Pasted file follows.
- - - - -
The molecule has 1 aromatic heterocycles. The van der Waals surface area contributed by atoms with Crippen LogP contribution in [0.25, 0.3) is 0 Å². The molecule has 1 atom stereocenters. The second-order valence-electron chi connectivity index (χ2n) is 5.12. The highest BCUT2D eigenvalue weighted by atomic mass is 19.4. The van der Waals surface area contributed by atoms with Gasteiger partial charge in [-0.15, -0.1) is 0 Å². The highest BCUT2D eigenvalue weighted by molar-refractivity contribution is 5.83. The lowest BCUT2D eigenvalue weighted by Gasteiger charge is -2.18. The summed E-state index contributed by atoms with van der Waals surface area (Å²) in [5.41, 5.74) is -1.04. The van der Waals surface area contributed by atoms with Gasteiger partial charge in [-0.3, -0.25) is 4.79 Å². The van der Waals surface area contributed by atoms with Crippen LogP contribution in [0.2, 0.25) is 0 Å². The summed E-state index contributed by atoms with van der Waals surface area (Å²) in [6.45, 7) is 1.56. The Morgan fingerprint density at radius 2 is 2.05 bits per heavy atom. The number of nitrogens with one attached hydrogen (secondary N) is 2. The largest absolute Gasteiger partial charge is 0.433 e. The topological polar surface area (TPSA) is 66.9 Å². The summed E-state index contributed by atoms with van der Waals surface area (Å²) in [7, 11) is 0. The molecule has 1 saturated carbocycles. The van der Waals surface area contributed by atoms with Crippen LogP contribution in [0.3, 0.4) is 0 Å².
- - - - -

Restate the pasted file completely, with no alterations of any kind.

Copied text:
The molecule has 1 aromatic heterocycles. The van der Waals surface area contributed by atoms with Crippen LogP contribution in [0.25, 0.3) is 0 Å². The molecule has 1 atom stereocenters. The second-order valence-electron chi connectivity index (χ2n) is 5.12. The highest BCUT2D eigenvalue weighted by atomic mass is 19.4. The van der Waals surface area contributed by atoms with Gasteiger partial charge in [-0.15, -0.1) is 0 Å². The highest BCUT2D eigenvalue weighted by molar-refractivity contribution is 5.83. The lowest BCUT2D eigenvalue weighted by Gasteiger charge is -2.18. The summed E-state index contributed by atoms with van der Waals surface area (Å²) in [5.41, 5.74) is -1.04. The van der Waals surface area contributed by atoms with Gasteiger partial charge in [-0.3, -0.25) is 4.79 Å². The van der Waals surface area contributed by atoms with Crippen LogP contribution in [0.2, 0.25) is 0 Å². The summed E-state index contributed by atoms with van der Waals surface area (Å²) in [6.45, 7) is 1.56. The Morgan fingerprint density at radius 2 is 2.05 bits per heavy atom. The number of nitrogens with one attached hydrogen (secondary N) is 2. The largest absolute Gasteiger partial charge is 0.433 e. The topological polar surface area (TPSA) is 66.9 Å². The summed E-state index contributed by atoms with van der Waals surface area (Å²) in [7, 11) is 0. The molecule has 1 saturated carbocycles. The van der Waals surface area contributed by atoms with Crippen LogP contribution in [0.3, 0.4) is 0 Å².